“Golos Armenii” says that the municipal elections in Yerevan scheduled for May 31 “will reflect political parties’ real place in the country’s political space.” “They will, for example, resolve the prolonged dispute between the Orinats Yerkir and Prosperous Armenia parties over who is the second [most important] party after the Republicans in the ruling coalition,” says the paper. It claims that the main opposition Armenian National Congress (HAK) “may avoid a disgrace” if it decides to boycott the polls, citing the existence of political prisoners in the country.
“The authorities have been trying to find ways out of the existing situation, and one potential solution would have been to call a large-scale amnesty in October-November 2008,” Victor Dallakian, an independent parliament deputy, tells “Hayots Ashkhar.” “Because at that time there was no external pressure and the opposition campaign of rallies was temporarily frozen. If the authorities had declared a general amnesty, political tension would have somewhat eased.” Dallakian believes that the authorities will eventually free all oppositionists and that the only question is just when and how they will do that.
In an interview with “Haykakan Zhamanak,” Gegham Baghdasarian, an independent Karabakh lawmaker, criticizes those government opponents in Armenia who try to exploit the Karabakh origin of Serzh Sarkisian and Robert Kocharian. “It is easier to blame the Karabakhis and make them a scapegoat, it is easier to fight against someone else than against oneself,” says Baghdasarian. “But there is one nuance here. Which Karabakh do they hate? The Karabakh they know is the Karabakh-born leaders of Armenia. They don’t know of other Karabakh. In essence, they don’t know Karabakh at all.”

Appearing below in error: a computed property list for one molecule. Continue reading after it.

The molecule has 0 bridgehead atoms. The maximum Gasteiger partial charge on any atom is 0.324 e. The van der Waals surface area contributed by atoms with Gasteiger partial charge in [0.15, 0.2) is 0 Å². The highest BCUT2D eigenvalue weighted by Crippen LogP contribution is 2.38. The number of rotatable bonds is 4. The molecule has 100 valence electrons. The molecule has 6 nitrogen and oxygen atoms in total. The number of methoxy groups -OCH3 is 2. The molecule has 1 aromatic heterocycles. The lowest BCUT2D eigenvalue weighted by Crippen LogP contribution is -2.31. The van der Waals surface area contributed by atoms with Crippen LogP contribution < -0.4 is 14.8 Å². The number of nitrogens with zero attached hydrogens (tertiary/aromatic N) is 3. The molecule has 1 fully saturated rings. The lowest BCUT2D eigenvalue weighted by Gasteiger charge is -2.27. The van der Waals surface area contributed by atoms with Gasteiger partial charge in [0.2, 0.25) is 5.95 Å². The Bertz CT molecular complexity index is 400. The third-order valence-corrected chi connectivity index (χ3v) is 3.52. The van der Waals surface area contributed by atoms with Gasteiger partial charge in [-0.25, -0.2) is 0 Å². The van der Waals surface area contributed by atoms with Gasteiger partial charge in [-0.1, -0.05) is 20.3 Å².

“Businessmen holding state positions have turned into oligarchs who have avoided paying sufficient taxes by abusing their state positions, distorted markets with unequal conditions, breached the rules of competition, impeded or prevented small and medium-sized business’ entry into manufacturing and thereby sharply deepened social polarization in the republic,” Vahram Nercissiantz, President Sarkisian’s chief economic adviser, tells “Aravot.”
“Chorrord Ishkhanutyun” says that there is renewed talk in the corridors of power of Robert Kocharian’s return to active politics. There are rumors, it says, that Kocharian and Sarkisian met at the weekend and discussed the former president’s possible comeback. The opposition paper describes Kocharian as a protégé of Russian Prime Minister Vladimir Putin.